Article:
The Hackney Pony (or Cob Tail) division is for ponies measuring over 12.2, but under 14.2 hands at the withers. These ponies must be shown with a shortened tail and a braided mane and forelock. They are shown with a four-wheel vehicle called a viceroy and are also shown in pairs.
The Hackney Harness Pony (or Long Tail) must measure 12.2 hands or under at the withers. It is shown with a long mane and undocked tail. Like the Cob Tail, it is also shown with the four-wheeled viceroy vehicle and can be shown in pairs.
Another class for either the Long Tail or Cob Tail is the Pleasure Driving Division. Ponies are shown with unbraided manes and tails with an appropriate pleasure vehicle, but only by amateurs, at a pleasure trot, road trot and flat walk. They must stand quietly in the lineup and back when asked. They are to be quiet, easy to handle, and a pure joy to drive.
Hackney Roadster Ponies are the speedsters of the Hackney breed and are very popular. They measure below 13 hands and are shown at three separate trotting speeds: the jog trot, road gait, and at speed. They are shown with a two-wheeled bike with the driver wearing racing silks. They can also be shown under saddle by junior exhibitors wearing racing silks. A new division, Roadster Pony to Wagon, has the pony hitched to a miniature doctor’s buggy.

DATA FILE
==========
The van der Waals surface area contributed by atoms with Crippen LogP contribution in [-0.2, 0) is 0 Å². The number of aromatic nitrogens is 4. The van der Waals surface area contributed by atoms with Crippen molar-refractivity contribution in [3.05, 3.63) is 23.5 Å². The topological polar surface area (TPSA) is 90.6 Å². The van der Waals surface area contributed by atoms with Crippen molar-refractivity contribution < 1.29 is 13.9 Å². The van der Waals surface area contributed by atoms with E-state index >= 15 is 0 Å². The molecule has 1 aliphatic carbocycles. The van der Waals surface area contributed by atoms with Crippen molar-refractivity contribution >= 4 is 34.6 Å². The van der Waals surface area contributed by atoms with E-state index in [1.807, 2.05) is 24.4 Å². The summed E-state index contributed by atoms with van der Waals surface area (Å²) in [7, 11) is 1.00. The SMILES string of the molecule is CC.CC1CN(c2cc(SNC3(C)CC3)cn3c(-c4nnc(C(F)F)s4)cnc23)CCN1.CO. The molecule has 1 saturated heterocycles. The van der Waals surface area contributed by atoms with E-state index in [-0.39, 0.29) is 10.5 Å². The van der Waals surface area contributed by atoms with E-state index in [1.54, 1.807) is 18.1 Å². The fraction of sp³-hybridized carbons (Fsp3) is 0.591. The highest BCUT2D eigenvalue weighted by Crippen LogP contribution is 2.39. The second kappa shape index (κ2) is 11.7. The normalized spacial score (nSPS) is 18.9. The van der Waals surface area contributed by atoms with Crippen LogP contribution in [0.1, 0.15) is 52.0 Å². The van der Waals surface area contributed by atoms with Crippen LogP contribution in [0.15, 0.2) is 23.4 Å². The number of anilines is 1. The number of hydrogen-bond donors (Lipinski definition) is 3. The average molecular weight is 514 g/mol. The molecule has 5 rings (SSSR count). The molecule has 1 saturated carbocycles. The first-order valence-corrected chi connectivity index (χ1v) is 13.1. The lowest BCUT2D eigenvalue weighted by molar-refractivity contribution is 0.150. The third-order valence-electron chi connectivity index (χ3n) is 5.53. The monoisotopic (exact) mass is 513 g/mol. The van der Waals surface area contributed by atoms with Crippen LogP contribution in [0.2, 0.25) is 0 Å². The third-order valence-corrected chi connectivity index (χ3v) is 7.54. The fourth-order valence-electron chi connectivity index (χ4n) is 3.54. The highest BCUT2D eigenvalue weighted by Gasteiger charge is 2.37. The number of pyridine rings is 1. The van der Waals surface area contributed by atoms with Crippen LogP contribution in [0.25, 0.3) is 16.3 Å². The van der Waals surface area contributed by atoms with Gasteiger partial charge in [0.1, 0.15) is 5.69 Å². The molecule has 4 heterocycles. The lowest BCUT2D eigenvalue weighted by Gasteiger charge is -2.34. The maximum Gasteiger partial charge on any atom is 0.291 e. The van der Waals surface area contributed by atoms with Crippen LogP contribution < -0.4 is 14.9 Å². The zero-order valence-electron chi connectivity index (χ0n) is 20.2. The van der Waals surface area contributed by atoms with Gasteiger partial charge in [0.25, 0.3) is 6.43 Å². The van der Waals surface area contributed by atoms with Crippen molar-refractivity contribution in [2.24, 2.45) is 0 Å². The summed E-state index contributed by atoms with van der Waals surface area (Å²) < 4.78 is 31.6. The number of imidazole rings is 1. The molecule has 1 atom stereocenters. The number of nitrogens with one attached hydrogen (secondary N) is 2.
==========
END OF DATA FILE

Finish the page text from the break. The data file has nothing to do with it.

Showing in the newest of the four Hackney pony divisions, the Pleasure Pony is 14.2 hands or under, well mannered, and a pleasure to drive. It can be either a Long Tail or Cob Tail and is shown with unbraided mane and tail and an appropriate vehicle in the Pleasure Driving Division, driven only by an amateur. They are required to stand quietly, back up and be easy to handle.
All Hackney Horses and Ponies must have both parents registered with the American Hackney Horse Society and must have genetic DNA testing performed.
The modern Hackney is colored black, brown, and bay, with chestnut being the minority. They come with or without a face strip and white stockings. They should possess a small head, muzzle and ears, giving the general impression of alertness.
The head should be well shaped and in proportion to the size of the animal, with large eyes and well shaped ears, set somewhat close together, carried alertly. The face should be straight, with fine muzzle, large nostrils and clean, smooth jaw line. The neck should be set on top of the shoulder with the topline of the neck considerably longer than the underline. The shoulder should be long and well angulated with prominent, well-defined withers. The back should be somewhat level; the hip should be long with a fairly flat croup and high set tail carriage.
A compact body with a round rib, short strong loin and either a long or docked tail are desired. The legs should be of medium length, the joints are large and of strong quality. The thighs and quarters are well muscled. Pasterns are of good length and slope. The Hackney has a good foot, and both the horse and pony have a reputation for soundness.
To learn more about these wonderful horses and ponies, contact the American Hackney Horse Society, 4059 Iron Works Parkway, A-3, Lexington, Kentucky 40511 or visit their website at www.hackneysociety.com
"The Official Horse Breeds Standards Guide, Voyageur Press; First edition (October 2, 2009) by Fran Lynghaug." Available at bookstores and online booksellers and from www.voyageurpress.com.